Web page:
During postpartum and on the day of parturition, plasma NEFA was observed to be significantly (p<0.05) lower in T3 than its level in control, T1, and T2 groups (Table 2). On the day of parturition plasma NEFA levels were higher (p<0.05) than values observed during pre and postpartum period in all four groups except in control where values observed during postpartum and on the day of parturition was nearly similar (Table 2). Plasma NEFA levels began to increase slightly from 60 d before calving and reached to maximum level at d 3 postpartum, observed higher (p<0.05) in control than T1, T2, and T3 groups. After calving the level decreased up to d 120 postpartum in all the groups, but decreasing levels was observed to be lower in control followed by T1, T2, and T3. Plasma NEFA level was increased to 289.21%, 274.02%, 240.75% and 203.54% on d 3 postpartum in comparison to its level on 60 d prepartum in control, T1, T2, and T3 groups, respectively (Figure 3). NEFA was negatively correlated with glucose (p<0.01, r = −0.53) and positively correlated with BCS decline (p<0.05, r = 0.44).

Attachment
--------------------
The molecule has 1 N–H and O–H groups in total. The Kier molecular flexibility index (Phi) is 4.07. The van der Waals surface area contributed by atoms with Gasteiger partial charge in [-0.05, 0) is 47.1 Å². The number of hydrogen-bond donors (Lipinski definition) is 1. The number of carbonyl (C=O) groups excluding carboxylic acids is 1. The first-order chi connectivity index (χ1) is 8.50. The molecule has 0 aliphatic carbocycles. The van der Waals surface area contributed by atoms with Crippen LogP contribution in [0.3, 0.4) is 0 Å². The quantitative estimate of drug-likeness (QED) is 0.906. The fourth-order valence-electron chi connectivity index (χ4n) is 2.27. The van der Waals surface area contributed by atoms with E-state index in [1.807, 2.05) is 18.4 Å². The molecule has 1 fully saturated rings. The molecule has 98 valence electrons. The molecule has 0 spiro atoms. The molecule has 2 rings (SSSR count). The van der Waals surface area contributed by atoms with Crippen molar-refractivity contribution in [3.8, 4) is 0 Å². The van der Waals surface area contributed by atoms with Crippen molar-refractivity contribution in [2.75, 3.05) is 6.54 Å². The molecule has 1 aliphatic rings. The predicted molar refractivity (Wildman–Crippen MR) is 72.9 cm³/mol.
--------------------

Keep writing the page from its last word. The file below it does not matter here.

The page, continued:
Plasma TBARS began to increased slightly from 60 d before calving and reached maximum at d 30 postpartum in control whereas maximum at 15 d postpartum in T1, T2, and T3 groups. After that value decreased up to d 120 postpartum in all four groups, but decreasing level was observed lower in control followed by T1, T2, and T3 groups (Figure 4). Plasma TBARS levels were found higher (p<0.05) in T3 than control, T1, and T2 groups, in its levels on all days of pre and postpartum except d 45 and 60 pre-partum. Plasma TBARS showed lower (p<0.05) values during pretpartum compared with those observed during parturition and postpartum period in all four groups. But postpartum plasma TBARS level was lower (p<0.05) in T3 compared with those observed in T1, T2, and control groups (Table 2). TBARS was negatively correlated with BCS (p<0.01, r = −0.41).